DeSantis Proposes More Funding for Education

Nov 20, 2019

Gov. Ron DeSantis
Credit wfsu.org

Gov. Ron DeSantis is out with his proposed $91.4 billion budget for the fiscal year beginning in July. Part of it is aimed at attracting teachers to the state.

The spending plan is about $400 million over the current budget.

“We’re going to invest $22.9 billion in funding for the [Florida Education Finance Program]; that’s an increase of over a billion dollars over last year,” DeSantis said. “Nine hundred million will represent the initiatives we’ve done for teacher compensation, [along with] teacher and principal bonus programs.”

One of the largest increases is $600 million to raise the minimum salary for public school teachers to $47,500 per year – which DeSantis says would take Florida from 26th in the nation in teacher pay, to number two, behind Illinois, according to the most recent data from the Bureau of Labor Statistics.

“There were some questions about this when we first rolled it out, because some people said, ‘Is this the starting salary for new teachers?’ No, that’s not the way it works; everybody in Florida will be at a minimum of [$47,500]. That represents 101,000 current teachers that will see a raise.”

That, says the governor, would have a meaningful impact on terms of recruiting and retaining teachers, as would some work with the state’s higher education system.

“I’d like to expand the pool of college graduates who would consider teaching; I think this is one way that you could do it,” said DeSantis. [Education Sec. Richard] Corcoran said he’s already getting calls from people in other states [asking], ‘Are you guys really going to do that? We’ll move to Florida if you’re going to do that.’ So I think it’s really going to make an impact.”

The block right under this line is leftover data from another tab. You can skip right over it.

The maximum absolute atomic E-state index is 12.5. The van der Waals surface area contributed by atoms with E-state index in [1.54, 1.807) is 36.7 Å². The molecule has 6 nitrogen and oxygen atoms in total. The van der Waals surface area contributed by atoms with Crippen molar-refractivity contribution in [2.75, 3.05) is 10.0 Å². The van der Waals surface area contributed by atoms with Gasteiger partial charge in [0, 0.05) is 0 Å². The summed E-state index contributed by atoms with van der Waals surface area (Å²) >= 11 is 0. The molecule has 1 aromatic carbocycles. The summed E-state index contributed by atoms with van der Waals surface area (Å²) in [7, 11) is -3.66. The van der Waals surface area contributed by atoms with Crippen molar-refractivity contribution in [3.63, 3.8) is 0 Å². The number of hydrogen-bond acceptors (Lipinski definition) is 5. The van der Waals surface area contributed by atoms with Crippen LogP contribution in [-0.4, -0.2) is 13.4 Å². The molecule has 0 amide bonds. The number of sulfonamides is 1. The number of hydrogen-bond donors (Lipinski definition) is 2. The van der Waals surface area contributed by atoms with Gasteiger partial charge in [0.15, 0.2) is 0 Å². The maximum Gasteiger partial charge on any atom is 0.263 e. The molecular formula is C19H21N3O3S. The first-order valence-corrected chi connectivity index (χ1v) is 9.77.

Add to that, $300 million for the Florida Classroom Teacher and Bonus Program – which would replace the existing “Best and Brightest” bonus program.

“Which has gone through these iterations [and] I think was well-intended; but I don’t know if that really ever hit the mark,” said the governor. The $300 million is going to provide up to $7,500 in teacher bonuses and I think $10,000 in principal bonuses.”

The focus of the new program is on teachers and principals in so-called Title-1 schools, which receive funds to meet the educational needs of students living at or near poverty levels. DeSantis also has a number of other proposals for education.

“We’ll have a $50 increase in the Base Student Allocation; an additional $25 million for a total of $100 million for mental health initiatives in our schools,” said DeSantis. “And we’re going to continue the momentum we’ve had with workforce education; $25 million in different workforce initiatives.”

Martin Powell, the Florida Education Association’s chief of staff, feels the governor’s plan should be just a starting point.

“We are finally having these conversations, which is beneficial,” says Powell. But we need to move into a different direction to make sure we are actually addressing the problems, rather than just putting Band-Aids over them.”

Teacher vacancy numbers are relatively low in the western Panhandle. Santa Rosa is almost at full capacity with only four openings to fill. Escambia County Superintendent Malcolm Thomas says they’re actively seeking to hire 14 teachers, adding that number could change. And in Okaloosa, about 40 positions await filling.

Also recommended is a $25 million increase for school security and safety grants, and no tuition hike for Florida’s colleges and universities.

“And I think that’s been part of the success for Florida moving up in these rankings,” said DeSantis. “This is becoming a really good value, and you can’t say that about too many other aspects of higher education. It’s like people go really deep into debt, at some of these third- and fourth-year private schools. It’s just crazy.”

Gov. Ron DeSantis contends his education spending blueprint is “bold, it’s meaningful, but within the context of a budget that works.” Legislators will be the judge of that, when the 2020 session on Jan. 14.